At the end the following parameter has to be added to the Grub-config file:

max_loop=128

# grub.conf generated by anaconda
#
# Note that you do not have to rerun grub after making changes to this file
# NOTICE:  You have a /boot partition.  This means that
#          all kernel and initrd paths are relative to /boot/, eg.
#          root (hd0,0)
#          kernel /vmlinuz-version ro root=/dev/mapper/vg1-root
#          initrd /initrd-[generic-]version.img
#boot=/dev/sda
default=0
timeout=5
splashimage=(hd0,0)/grub/splash.xpm.gz
hiddenmenu
password --encrypted ******************************************************************
title Red Hat Enterprise Linux 6 (2.6.32-504.el6.x86_64)
        root (hd0,0)
        kernel /vmlinuz-2.6.32-504.el6.x86_64 ro root=/dev/mapper/vg1-root rd_NO_LUKS LANG=en_US.UTF-8  KEYBOARDTYPE=pc KEYTABLE=de-latin1-nodeadkeys rd_NO_MD rd_LVM_LV=vg1/root SYSFONT=latarcyrheb-sun16 rd_LVM_LV=vg1/swap crashkernel=auto rd_NO_DM max_loop=128
        initrd /initramfs-2.6.32-504.el6.x86_64.img

instead of makedev (which creates 264 loop devices) the following snipped can be used:

 

mknod -m640  /dev/loop8  b 7  8
mknod -m640  /dev/loop9 b 7  9
mknod -m640  /dev/loop10 b 7  10
mknod -m640  /dev/loop11 b 7  11
mknod -m640  /dev/loop12 b 7  12
mknod -m640 /dev/loop13 b 7 13
mknod -m640 /dev/loop14 b 7 14
mknod -m640 /dev/loop15 b 7 15
mknod -m640 /dev/loop16 b 7 16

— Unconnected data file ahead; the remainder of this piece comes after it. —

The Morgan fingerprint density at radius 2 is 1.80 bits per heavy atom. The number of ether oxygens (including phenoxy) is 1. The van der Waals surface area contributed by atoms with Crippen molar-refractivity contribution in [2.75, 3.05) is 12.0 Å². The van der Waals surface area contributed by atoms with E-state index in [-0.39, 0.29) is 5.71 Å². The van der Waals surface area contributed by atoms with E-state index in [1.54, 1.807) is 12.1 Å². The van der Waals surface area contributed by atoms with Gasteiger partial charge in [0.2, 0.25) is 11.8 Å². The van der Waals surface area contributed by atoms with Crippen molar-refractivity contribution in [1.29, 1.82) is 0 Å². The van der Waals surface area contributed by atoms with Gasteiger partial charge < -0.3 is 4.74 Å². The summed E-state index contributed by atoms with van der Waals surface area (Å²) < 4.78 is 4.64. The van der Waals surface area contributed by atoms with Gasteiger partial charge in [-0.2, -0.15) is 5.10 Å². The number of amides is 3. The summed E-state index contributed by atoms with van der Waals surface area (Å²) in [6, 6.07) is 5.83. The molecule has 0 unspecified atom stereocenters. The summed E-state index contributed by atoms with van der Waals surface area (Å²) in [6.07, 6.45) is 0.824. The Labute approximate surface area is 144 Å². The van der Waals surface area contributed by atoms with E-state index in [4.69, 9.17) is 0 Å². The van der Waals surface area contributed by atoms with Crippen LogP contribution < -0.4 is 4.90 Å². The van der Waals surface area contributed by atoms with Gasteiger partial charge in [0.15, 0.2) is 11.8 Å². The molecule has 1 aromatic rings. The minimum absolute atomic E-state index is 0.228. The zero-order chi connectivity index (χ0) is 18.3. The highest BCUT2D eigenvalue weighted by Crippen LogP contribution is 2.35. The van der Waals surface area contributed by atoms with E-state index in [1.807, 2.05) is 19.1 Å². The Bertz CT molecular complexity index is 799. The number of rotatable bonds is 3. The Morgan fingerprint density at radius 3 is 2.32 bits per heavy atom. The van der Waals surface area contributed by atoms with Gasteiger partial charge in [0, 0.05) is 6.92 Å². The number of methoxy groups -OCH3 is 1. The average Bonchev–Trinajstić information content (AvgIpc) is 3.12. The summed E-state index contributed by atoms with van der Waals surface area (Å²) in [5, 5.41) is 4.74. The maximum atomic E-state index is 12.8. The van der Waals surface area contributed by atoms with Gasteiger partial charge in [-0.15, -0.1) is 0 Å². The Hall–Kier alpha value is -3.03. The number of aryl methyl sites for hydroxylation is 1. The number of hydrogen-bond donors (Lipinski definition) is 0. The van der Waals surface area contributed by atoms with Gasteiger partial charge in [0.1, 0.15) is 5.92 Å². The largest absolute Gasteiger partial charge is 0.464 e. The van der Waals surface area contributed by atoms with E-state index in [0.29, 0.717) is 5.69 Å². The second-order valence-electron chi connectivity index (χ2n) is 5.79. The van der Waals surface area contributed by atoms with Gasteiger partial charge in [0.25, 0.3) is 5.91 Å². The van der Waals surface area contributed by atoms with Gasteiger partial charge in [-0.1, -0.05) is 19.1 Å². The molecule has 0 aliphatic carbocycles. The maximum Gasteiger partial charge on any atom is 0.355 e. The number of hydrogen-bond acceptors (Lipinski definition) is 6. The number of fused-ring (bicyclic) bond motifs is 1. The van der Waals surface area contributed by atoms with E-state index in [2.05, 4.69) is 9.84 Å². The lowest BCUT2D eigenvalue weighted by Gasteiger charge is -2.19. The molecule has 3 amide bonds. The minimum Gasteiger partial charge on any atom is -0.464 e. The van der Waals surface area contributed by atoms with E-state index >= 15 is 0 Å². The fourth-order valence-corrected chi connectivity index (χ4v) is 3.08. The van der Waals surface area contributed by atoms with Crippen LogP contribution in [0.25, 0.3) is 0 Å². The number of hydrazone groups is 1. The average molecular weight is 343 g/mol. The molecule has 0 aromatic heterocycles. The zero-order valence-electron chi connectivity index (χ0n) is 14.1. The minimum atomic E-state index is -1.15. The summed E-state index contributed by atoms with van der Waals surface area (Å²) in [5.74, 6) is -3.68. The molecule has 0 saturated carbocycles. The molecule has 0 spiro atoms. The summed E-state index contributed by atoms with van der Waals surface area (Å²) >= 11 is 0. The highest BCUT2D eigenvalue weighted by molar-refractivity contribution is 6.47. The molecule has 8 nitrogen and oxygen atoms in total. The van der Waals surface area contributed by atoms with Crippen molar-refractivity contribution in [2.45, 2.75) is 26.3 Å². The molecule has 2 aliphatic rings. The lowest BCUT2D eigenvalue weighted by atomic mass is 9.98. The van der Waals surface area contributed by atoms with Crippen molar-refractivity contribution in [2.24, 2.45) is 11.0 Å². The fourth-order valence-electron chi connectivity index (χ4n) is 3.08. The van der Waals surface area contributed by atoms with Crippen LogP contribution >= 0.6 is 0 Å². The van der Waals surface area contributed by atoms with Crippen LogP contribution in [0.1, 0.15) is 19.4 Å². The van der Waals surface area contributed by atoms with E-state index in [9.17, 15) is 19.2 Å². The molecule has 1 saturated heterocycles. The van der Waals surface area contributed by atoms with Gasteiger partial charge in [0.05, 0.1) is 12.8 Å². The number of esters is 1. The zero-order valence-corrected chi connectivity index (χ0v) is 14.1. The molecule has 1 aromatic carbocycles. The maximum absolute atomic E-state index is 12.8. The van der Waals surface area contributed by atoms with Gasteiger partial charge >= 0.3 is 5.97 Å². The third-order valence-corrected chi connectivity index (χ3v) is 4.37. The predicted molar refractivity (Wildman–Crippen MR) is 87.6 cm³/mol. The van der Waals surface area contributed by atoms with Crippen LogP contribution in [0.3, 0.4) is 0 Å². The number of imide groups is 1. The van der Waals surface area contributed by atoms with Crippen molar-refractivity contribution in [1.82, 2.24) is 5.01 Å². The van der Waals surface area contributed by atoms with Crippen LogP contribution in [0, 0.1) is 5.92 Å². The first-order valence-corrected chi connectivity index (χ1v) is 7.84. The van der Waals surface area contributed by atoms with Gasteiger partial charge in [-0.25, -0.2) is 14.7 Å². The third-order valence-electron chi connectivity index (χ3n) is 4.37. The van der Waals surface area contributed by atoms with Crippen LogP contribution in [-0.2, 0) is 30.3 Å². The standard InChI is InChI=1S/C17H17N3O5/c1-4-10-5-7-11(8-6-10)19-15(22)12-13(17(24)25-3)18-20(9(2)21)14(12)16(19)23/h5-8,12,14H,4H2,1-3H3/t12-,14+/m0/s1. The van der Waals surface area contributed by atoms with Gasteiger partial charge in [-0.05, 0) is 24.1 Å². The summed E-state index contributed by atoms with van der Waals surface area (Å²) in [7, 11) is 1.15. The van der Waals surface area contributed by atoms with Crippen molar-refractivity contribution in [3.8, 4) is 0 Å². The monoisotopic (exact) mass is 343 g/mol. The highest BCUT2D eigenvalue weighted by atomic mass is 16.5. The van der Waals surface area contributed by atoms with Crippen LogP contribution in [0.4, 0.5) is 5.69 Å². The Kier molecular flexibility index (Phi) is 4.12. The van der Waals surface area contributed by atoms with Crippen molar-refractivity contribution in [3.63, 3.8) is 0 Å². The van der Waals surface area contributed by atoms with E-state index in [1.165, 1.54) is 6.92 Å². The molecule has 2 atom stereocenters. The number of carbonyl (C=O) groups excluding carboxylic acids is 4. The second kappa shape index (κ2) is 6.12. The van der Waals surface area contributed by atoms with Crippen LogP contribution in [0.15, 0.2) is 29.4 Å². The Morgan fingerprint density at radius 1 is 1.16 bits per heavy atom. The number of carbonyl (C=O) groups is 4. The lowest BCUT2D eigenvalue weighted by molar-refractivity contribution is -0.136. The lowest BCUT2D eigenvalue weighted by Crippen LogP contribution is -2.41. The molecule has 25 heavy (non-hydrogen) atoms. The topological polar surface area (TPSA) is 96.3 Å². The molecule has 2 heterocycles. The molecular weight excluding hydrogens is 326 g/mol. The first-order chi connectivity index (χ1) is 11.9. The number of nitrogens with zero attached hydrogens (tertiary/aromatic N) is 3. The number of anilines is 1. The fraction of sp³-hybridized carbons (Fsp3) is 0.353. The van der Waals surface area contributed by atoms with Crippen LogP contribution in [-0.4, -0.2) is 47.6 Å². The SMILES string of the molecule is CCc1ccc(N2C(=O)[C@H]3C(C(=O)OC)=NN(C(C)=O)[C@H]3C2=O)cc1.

mknod -m640 /dev/loop17 b 7 17
mknod -m640 /dev/loop18 b 7 18
mknod -m640 /dev/loop19 b 7 19
mknod -m640 /dev/loop20 b 7 20
mknod -m640 /dev/loop21 b 7 21
mknod -m640 /dev/loop22 b 7 22
mknod -m640 /dev/loop23 b 7 23
mknod -m640 /dev/loop24 b 7 24
mknod -m640 /dev/loop25 b 7 25
mknod -m640 /dev/loop26 b 7 26
mknod -m640 /dev/loop27 b 7 27
mknod -m640 /dev/loop28 b 7 28
mknod -m640 /dev/loop29 b 7 29
mknod -m640 /dev/loop30 b 7 30
mknod -m640 /dev/loop31 b 7 31
mknod -m640 /dev/loop32 b 7 32
mknod -m640 /dev/loop33 b 7 33
mknod -m640 /dev/loop34 b 7 34
mknod -m640 /dev/loop35 b 7 35
mknod -m640 /dev/loop36 b 7 36
mknod -m640 /dev/loop37 b 7 37
mknod -m640 /dev/loop38 b 7 38
mknod -m640 /dev/loop39 b 7 39
mknod -m640 /dev/loop40 b 7 40
mknod -m640 /dev/loop41 b 7 41
mknod -m640 /dev/loop42 b 7 42
mknod -m640 /dev/loop43 b 7 43
mknod -m640 /dev/loop44 b 7 44
mknod -m640 /dev/loop45 b 7 45
mknod -m640 /dev/loop46 b 7 46
mknod -m640 /dev/loop47 b 7 47
mknod -m640 /dev/loop48 b 7 48
mknod -m640 /dev/loop49 b 7 49
mknod -m640 /dev/loop50 b 7 50
mknod -m640 /dev/loop51 b 7 51
mknod -m640 /dev/loop52 b 7 52
mknod -m640 /dev/loop53 b 7 53
mknod -m640 /dev/loop54 b 7 54
mknod -m640 /dev/loop55 b 7 55
mknod -m640 /dev/loop56 b 7 56
mknod -m640 /dev/loop57 b 7 57
mknod -m640 /dev/loop58 b 7 58
mknod -m640 /dev/loop59 b 7 59
mknod -m640 /dev/loop60 b 7 60
mknod -m640 /dev/loop61 b 7 61
mknod -m640 /dev/loop62 b 7 62
mknod -m640 /dev/loop63 b 7 63
mknod -m640 /dev/loop64 b 7 64
chown root:disk /dev/loop*

 

PXE-Boot on a Vigor2130/on your local network

Today I wanted to configure my router to support PXE-booting in my homenetwork.  Herefore the following components are requeired:

  • DHCP-server configured to distribute Bootserver
  • TFTP-Server which provides the PXE

Continue reading PXE-Boot on a Vigor2130/on your local network